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AN INVESTIGATION is to be launched by Public Protector Thuli Madonsela into the conversion of (Quantum) panel vans into taxis.
Madonsela will also investigate complaints about the allocation and the quality of RDP houses.
Madonsela yesterday launched the 2012 Stakeholder Dialogue in Pretoria which incorporates public hearings on two systemic investigations of service delivery.
One of the two investigations relates to endemic complaints about the delivery of RDP housing. The second relates to regulatory challenges regarding alleged illegal conversion of panel vans into taxis.
The launch was attended by a number of delegates, including government officials, taxi operators and construction company owners.
Issues covered in the RDP investigation include waiting lists, procurement concerns, quality of homes, conveyance arrangements, sale of RDP homes and allegations of corruption.
Issues covered in connection with the conversion of panel vans into taxis include the regulatory framework and accountability for challenges, such as safety and passenger insurance.
Madonsela said people allocated RDP houses were “vulnerable members of society, who are economically marginalised”.
“We have received numerous complaints regarding the allocation of the RDP houses, the waiting list and the procurement process. We have also received complaints on the quality of the houses,” she said.
SA National Civic Organisation national spokesman Dumisane Mthalani said there were a number of challenges faced by people regarding the RDP houses.
These include poor workmanship, and the sale of houses by some beneficiaries and councillors.
Madonsela said they would, through the public hearings, listen to the people’s experiences and determine the way forward.
The director-general of the Department of Human Settlements, Thabane Zulu, said plans had been put in place by the department to tackle RDP problems. He said his department faced a number of challenges daily. These included the illegal allocation of houses, poor workmanship and the fact that some councillors allocated RDP houses.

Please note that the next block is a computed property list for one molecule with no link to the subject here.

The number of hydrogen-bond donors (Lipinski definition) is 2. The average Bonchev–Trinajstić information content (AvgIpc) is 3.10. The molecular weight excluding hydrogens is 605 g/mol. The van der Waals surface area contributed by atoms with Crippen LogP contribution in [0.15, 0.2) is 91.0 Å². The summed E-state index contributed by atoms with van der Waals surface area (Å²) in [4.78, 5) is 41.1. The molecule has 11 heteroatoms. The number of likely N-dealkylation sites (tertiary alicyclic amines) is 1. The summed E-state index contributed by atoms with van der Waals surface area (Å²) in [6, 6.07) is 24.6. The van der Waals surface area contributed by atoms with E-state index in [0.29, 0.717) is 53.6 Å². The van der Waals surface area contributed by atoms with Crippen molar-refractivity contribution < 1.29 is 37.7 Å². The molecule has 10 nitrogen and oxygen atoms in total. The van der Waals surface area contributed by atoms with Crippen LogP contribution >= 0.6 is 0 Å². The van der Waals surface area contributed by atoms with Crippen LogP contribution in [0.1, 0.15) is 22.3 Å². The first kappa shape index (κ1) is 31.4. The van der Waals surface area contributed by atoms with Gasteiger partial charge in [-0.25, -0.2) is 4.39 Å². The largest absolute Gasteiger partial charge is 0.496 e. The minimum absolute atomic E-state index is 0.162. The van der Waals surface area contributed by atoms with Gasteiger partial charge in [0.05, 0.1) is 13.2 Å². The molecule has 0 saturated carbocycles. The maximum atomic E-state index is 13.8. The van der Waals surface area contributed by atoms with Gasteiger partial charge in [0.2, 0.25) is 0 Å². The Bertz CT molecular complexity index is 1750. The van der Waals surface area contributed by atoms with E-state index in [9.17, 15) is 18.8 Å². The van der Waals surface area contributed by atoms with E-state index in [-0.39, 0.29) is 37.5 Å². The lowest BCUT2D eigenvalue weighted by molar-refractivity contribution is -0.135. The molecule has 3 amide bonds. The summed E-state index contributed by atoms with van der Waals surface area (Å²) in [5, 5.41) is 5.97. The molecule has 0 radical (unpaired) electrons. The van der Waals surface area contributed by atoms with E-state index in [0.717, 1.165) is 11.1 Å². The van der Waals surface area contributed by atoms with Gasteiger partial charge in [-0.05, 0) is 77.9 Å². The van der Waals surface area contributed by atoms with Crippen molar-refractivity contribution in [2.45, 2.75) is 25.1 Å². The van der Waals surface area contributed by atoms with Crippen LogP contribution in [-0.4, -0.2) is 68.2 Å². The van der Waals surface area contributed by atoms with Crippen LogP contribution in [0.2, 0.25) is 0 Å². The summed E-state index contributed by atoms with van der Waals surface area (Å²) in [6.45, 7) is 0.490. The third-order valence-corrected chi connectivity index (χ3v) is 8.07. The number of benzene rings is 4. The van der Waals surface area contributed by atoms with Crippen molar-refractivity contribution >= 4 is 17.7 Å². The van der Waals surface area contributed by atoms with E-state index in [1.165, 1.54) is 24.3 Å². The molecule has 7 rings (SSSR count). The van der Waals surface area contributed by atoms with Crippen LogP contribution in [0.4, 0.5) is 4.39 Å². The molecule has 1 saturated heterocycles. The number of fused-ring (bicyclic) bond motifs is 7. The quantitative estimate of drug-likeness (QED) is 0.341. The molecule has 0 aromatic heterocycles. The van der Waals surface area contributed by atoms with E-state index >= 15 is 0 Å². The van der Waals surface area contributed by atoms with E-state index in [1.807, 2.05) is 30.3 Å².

“One of the problems is that the waiting list can be manipulated,” said Zulu.
With regard to the conversion of panel vans into taxis, Madonsela said her office didn’t regulate the motor industry. “There are allegations of regulatory failure, in that the vehicles were illegally converted into taxis.
“Those vehicles are dangerous,” said Madonsela.
She said in some instances, insurance companies declined to pay when passengers were involved in an accident because of non-compliance.
“Through the public hearings, we hope to join hands in order to eradicate this problem,” said Madonsela.
Former banker Hennie de Beer said the conversion of the panel vans into taxis was illegal.
“The manufacturer’s permission was not obtained when the vehicles were converted into taxis.
“This poses a danger to any commuter using the taxi,” said De Beer.
The president of the South African National Taxi Council, July Msiza, said the vehicles bought by their members underwent tests conducted by the SA Bureau of Standards and the various testing stations.
A number of public hearings have been lined up by Madonsela’s office, with the first being held at the Cala Town Hall and the Good News Centre, in the Eastern Cape, on Wednesday and Thursday.
Other hearings will be held in Pietermaritzburg and Verulam (KwaZulu-Natal) on July 24 and July 25; Bloemfontein and Kroonstad (Free State), on July 30 and August 1; Klerksdorp Town Hall and Mafikeng (North West) on August 2 and August 3.
Hearings will also be held at the De Aar Town Hall and Kimberley Provincial Legislature (Northern Cape); Lowveld Agricultural College and Matibiti Cultural Centre (Mpumalanga); Joburg City Hall and Mfatsane Hall, Evaton (Gauteng); and the City of Cape Town Council Chambers and the Diazville Community Hall.